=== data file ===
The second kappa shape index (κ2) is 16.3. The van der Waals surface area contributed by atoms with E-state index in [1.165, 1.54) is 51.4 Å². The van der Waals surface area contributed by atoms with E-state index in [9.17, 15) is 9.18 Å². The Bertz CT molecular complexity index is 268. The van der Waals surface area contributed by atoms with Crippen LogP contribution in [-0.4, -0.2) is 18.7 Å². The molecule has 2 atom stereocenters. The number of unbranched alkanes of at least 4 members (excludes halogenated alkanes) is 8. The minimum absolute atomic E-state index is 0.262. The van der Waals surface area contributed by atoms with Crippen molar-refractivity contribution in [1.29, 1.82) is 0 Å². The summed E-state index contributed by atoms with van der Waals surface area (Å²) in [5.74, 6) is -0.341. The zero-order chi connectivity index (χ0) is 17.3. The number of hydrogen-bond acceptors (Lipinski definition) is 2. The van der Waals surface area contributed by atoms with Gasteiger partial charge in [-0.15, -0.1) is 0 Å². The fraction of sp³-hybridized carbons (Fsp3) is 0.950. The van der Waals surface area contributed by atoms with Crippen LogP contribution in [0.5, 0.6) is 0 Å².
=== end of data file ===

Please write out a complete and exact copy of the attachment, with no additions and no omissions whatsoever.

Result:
The second kappa shape index (κ2) is 16.3. The van der Waals surface area contributed by atoms with E-state index in [1.165, 1.54) is 51.4 Å². The van der Waals surface area contributed by atoms with E-state index in [9.17, 15) is 9.18 Å². The Bertz CT molecular complexity index is 268. The van der Waals surface area contributed by atoms with Crippen LogP contribution in [-0.4, -0.2) is 18.7 Å². The molecule has 2 atom stereocenters. The number of unbranched alkanes of at least 4 members (excludes halogenated alkanes) is 8. The minimum absolute atomic E-state index is 0.262. The van der Waals surface area contributed by atoms with Crippen molar-refractivity contribution in [1.29, 1.82) is 0 Å². The summed E-state index contributed by atoms with van der Waals surface area (Å²) in [5.74, 6) is -0.341. The zero-order chi connectivity index (χ0) is 17.3. The number of hydrogen-bond acceptors (Lipinski definition) is 2. The van der Waals surface area contributed by atoms with Gasteiger partial charge in [-0.15, -0.1) is 0 Å². The fraction of sp³-hybridized carbons (Fsp3) is 0.950. The van der Waals surface area contributed by atoms with Crippen LogP contribution in [0.5, 0.6) is 0 Å².